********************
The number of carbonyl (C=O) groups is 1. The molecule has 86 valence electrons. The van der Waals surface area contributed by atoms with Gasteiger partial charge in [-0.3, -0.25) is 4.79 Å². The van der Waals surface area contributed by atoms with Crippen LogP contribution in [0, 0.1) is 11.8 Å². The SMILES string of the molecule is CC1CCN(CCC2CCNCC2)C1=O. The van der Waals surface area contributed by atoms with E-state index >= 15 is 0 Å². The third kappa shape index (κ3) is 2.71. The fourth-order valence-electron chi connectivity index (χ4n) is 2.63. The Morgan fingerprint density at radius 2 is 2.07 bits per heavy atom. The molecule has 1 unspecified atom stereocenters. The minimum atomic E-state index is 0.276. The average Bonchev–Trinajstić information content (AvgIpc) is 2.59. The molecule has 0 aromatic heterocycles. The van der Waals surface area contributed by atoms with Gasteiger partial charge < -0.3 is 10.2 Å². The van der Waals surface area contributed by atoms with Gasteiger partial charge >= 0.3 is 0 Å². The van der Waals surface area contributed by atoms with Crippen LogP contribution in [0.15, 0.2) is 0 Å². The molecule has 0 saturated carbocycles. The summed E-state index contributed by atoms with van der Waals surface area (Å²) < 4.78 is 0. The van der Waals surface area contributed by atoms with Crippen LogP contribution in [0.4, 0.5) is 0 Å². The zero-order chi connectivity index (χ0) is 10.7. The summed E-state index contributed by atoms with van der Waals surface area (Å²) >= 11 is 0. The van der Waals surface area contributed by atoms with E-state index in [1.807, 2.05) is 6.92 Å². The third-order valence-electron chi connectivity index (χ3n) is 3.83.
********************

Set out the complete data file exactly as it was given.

The number of carbonyl (C=O) groups is 1. The molecule has 86 valence electrons. The van der Waals surface area contributed by atoms with Gasteiger partial charge in [-0.3, -0.25) is 4.79 Å². The van der Waals surface area contributed by atoms with Crippen LogP contribution in [0, 0.1) is 11.8 Å². The SMILES string of the molecule is CC1CCN(CCC2CCNCC2)C1=O. The van der Waals surface area contributed by atoms with E-state index >= 15 is 0 Å². The third kappa shape index (κ3) is 2.71. The fourth-order valence-electron chi connectivity index (χ4n) is 2.63. The Morgan fingerprint density at radius 2 is 2.07 bits per heavy atom. The molecule has 1 unspecified atom stereocenters. The minimum atomic E-state index is 0.276. The average Bonchev–Trinajstić information content (AvgIpc) is 2.59. The molecule has 0 aromatic heterocycles. The van der Waals surface area contributed by atoms with Gasteiger partial charge < -0.3 is 10.2 Å². The van der Waals surface area contributed by atoms with Gasteiger partial charge >= 0.3 is 0 Å². The van der Waals surface area contributed by atoms with Crippen LogP contribution in [0.15, 0.2) is 0 Å². The molecule has 0 saturated carbocycles. The summed E-state index contributed by atoms with van der Waals surface area (Å²) < 4.78 is 0. The van der Waals surface area contributed by atoms with Crippen LogP contribution in [0.4, 0.5) is 0 Å². The zero-order chi connectivity index (χ0) is 10.7. The summed E-state index contributed by atoms with van der Waals surface area (Å²) >= 11 is 0. The van der Waals surface area contributed by atoms with E-state index in [1.807, 2.05) is 6.92 Å². The third-order valence-electron chi connectivity index (χ3n) is 3.83.